Sources of law

Commonwealth Constitution

The ultimate source of law in Australia is the Commonwealth Constitution. It sets out the powers of the Commonwealth and the states, and defines the roles and structure of the arms of government in each jurisdiction. Since the Commonwealth Constitution was introduced in 1901, the Commonwealth Parliament has passed laws giving powers of self-government to both the Northern Territory and the ACT. In the ACT this is the Australian Capital Territory (Self-Government) Act 1988 (Cth).


The main source of Australian law is legislation, also known as statutes or Acts. The Commonwealth Parliament, state parliaments and territory legislative assemblies create legislation by voting and passing Bills that have been brought before them. These can then be enforced as law.

Delegated legislation

Due to a lack of time and resources and the need for local flexibility, parliaments often delegate powers to the executive to make delegated legislation, also known as rules, regulations, ordinances and by-laws. State parliaments also delegate powers to local councils and government agencies, for example, to make detailed rules about matters such as the criteria that must be satisfied to obtain planning approval.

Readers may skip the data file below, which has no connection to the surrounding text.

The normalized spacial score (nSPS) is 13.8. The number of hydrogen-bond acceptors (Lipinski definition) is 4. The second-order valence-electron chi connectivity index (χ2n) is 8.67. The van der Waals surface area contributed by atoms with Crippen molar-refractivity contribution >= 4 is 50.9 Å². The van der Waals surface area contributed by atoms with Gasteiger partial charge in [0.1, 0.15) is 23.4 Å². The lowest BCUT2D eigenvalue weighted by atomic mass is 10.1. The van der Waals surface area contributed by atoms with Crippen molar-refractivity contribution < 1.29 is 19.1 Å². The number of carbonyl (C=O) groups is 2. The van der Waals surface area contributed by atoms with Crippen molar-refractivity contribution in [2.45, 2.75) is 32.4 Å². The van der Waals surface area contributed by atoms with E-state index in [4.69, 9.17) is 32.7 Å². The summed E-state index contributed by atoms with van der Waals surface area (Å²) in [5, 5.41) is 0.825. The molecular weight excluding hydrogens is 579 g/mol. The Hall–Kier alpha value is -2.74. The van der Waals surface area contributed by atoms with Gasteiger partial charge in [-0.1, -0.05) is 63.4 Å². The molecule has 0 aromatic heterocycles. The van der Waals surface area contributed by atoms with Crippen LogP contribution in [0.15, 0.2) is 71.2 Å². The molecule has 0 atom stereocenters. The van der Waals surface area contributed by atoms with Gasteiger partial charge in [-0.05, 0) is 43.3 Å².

Case law

The other main source of law in Australia is case law, also known as the common law. Case law is created when members of the judiciary use legal principles to decide contested issues that are brought before them. Members of the judiciary interpret legislation and, in areas where there is no legislation in force, develop and apply common law principles. Although many subject matters are regulated primarily by legislation, there are some areas of the law, such as nuisance and negligence, in which case law is still the main source of legal rules. Legislation takes precedence over case law, so parliament can generally change case law principles that it considers unsuitable.

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